Also, the host communities accused HEOSL of ‘total stoppage of scholarship award and payment to host communities since 2016’.

The Chairman, Dr Harrison Oboghor and Secretary, Mr Ibuje Joseph that led the OML30 host communities explained to journalists on Monday that the host communities had resolved not to backpedal until all their demands were met.

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Crude Oil Recovers from 4 Percent Decline as Joe Biden Wins

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Oil Prices Recover from 4 Percent Decline as Joe Biden Wins

Crude oil prices rose with other financial markets on Monday following a 4 percent decline on Friday.

This was after Joe Biden, the former Vice-President and now the President-elect won the race to the White House.

Global benchmark oil, Brent crude oil, gained $1.06 or 2.7 percent to $40.51 per barrel on Monday while the U.S West Texas Intermediate crude oil gained $1.07 or 2.9 percent to $38.21 per barrel.

On Friday, Brent crude oil declined by 4 percent as global uncertainty surged amid unclear US election and a series of negative comments from President Trump. However, on Saturday when it became clear that Joe Biden has won, global financial markets rebounded in anticipation of additional stimulus given Biden’s position on economic growth and recovery.

Trading this morning has a risk-on flavor, reflecting increasing confidence that Joe Biden will occupy the White House, but the Republican Party will retain control of the Senate,” Michael McCarthy, chief market strategist at CMC Markets in Sydney.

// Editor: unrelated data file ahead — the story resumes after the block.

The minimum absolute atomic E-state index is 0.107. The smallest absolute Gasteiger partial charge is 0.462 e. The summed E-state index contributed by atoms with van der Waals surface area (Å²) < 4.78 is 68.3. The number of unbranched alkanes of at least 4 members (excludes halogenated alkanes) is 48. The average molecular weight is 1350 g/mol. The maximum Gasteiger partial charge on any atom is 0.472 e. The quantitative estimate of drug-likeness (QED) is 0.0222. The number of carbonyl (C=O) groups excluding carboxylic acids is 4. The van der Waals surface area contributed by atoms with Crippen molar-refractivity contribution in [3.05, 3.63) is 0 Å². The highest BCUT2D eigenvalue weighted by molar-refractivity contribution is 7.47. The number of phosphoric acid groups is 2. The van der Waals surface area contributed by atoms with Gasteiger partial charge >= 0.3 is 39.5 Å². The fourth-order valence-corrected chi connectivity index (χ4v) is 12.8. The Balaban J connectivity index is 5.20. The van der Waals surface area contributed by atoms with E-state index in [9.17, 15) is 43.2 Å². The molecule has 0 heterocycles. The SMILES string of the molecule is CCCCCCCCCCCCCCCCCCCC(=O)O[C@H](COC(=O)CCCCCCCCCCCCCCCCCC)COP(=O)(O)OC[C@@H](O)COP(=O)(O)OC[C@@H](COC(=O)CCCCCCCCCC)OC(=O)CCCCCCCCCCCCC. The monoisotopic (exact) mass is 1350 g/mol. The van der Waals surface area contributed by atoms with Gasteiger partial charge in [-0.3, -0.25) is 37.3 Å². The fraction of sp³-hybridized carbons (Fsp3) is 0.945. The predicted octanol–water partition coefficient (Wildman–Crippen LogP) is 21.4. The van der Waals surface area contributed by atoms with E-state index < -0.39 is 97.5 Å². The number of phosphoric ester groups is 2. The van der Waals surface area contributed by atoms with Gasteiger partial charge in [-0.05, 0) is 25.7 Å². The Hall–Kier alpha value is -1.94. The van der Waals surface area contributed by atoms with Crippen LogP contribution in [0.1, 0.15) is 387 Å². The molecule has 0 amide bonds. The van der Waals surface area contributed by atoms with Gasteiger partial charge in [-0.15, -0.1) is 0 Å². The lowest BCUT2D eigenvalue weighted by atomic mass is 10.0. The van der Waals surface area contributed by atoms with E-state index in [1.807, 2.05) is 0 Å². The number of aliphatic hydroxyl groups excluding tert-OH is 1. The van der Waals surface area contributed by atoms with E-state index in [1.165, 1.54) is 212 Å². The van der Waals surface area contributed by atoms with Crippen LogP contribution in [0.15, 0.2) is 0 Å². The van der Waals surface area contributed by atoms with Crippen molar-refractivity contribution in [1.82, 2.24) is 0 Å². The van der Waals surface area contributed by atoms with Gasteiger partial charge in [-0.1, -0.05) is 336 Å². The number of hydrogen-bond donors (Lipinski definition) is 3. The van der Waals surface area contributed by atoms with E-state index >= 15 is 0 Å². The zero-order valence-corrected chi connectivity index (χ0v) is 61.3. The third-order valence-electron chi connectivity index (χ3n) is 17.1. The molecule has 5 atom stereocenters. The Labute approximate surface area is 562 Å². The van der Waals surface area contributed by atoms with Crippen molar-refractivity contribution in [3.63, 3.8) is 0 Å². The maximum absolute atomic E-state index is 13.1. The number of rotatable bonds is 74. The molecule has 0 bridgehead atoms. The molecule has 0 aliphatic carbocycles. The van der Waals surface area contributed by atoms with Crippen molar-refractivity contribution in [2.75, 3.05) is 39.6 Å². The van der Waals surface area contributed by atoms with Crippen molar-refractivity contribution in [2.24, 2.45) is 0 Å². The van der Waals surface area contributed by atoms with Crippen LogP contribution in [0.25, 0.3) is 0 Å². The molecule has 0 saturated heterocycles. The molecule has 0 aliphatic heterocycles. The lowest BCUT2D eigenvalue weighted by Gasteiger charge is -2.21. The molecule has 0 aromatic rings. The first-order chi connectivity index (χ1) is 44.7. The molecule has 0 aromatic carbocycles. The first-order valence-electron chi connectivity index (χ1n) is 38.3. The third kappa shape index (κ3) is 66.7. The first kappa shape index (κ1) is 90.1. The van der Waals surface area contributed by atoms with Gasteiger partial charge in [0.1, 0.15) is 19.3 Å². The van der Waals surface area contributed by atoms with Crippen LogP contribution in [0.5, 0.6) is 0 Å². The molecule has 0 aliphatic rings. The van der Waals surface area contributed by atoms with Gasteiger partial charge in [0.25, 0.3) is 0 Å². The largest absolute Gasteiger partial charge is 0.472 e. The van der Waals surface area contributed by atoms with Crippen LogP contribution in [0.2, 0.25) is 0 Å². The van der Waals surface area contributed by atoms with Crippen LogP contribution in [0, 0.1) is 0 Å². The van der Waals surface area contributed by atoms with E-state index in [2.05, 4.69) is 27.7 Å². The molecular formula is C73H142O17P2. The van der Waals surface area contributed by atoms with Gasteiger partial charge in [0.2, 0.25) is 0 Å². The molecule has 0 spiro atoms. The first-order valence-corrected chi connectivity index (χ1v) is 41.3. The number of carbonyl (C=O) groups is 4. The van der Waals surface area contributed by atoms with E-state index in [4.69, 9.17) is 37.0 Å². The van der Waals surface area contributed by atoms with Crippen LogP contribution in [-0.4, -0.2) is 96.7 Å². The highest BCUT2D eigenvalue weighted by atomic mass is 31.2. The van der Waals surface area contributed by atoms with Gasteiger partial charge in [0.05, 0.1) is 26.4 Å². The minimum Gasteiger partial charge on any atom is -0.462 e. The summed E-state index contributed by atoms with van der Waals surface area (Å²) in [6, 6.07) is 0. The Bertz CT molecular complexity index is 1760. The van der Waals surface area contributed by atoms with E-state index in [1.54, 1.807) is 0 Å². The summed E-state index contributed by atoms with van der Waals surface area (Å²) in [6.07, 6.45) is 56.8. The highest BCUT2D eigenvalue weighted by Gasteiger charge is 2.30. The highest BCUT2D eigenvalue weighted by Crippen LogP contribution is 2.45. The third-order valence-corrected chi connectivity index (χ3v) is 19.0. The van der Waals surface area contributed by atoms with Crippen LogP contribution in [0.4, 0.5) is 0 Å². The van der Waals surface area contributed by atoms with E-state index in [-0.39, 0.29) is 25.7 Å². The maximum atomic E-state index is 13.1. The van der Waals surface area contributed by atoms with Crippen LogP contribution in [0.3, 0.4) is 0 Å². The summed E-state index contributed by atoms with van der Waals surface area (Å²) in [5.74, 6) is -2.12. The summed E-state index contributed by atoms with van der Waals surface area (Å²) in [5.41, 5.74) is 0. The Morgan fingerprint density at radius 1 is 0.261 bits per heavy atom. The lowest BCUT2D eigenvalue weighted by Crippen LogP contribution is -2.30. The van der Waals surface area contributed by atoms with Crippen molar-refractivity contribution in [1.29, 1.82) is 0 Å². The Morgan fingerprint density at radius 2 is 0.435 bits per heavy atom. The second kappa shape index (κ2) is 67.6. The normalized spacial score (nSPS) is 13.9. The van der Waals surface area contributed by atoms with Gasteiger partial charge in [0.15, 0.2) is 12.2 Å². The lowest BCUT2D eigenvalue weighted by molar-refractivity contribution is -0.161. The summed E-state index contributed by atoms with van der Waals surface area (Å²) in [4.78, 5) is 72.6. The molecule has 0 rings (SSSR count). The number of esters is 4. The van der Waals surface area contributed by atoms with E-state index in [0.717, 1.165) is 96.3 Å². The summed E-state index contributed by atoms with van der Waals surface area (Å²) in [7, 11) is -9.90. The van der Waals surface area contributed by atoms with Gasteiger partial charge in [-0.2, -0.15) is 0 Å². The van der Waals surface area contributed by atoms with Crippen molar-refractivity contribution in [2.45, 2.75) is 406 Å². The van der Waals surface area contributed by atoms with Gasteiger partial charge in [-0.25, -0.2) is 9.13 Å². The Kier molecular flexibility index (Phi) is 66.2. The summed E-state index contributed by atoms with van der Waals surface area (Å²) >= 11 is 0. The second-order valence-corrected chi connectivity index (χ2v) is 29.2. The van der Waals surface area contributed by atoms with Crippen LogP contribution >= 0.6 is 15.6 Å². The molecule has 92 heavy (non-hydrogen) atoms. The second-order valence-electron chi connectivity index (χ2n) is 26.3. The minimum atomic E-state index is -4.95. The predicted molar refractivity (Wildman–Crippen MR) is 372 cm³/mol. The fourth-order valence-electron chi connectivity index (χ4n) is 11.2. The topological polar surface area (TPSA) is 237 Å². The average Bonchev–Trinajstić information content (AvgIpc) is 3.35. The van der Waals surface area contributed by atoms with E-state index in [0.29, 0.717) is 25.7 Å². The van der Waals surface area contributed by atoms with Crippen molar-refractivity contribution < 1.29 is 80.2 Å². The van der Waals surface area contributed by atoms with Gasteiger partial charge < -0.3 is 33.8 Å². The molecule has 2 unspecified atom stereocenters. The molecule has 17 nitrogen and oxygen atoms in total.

“The outcome is ideal from a market point of view. Neither party controls the Congress, so both trade wars and higher taxes are largely off the agenda.”

The president-elect and his team are now working on mitigating the risk of COVID-19, grow the world’s largest economy by protecting small businesses and the middle class that is the backbone of the American economy.

There will be some repercussions further down the road,” said OCBC’s economist Howie Lee, raising the possibility of lockdowns in the United States under Biden.

“Either you’re crimping energy demand or consumption behavior.”

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Nigeria, Other OPEC Members Oil Revenue to Hit 18 Year Low in 2020

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Revenue of OPEC Members to Drop to 18 Year Low in 2020

The United States Energy Information Administration (EIA) has predicted that the oil revenue of members of the Organisation of the Petroleum Exporting Countries (OPEC) will decline to 18-year low in 2020.

EIA said their combined oil export revenue will plunge to its lowest level since 2002. It proceeded to put a value to the projection by saying members of the oil cartel would earn around $323 billion in net oil export in 2020.

If realised, this forecast revenue would be the lowest in 18 years. Lower crude oil prices and lower export volumes drive this expected decrease in export revenues,” it said.

The oil expert based its projection on weak global oil demand and low oil prices because of COVID-19.

It said this coupled with production cuts by OPEC members in recent months will impact net revenue of the cartel in 2020.

It said, “OPEC earned an estimated $595bn in net oil export revenues in 2019, less than half of the estimated record high of $1.2tn, which was earned in 2012.

“Continued declines in revenue in 2020 could be detrimental to member countries’ fiscal budgets, which rely heavily on revenues from oil sales to import goods, fund social programmes, and support public services.”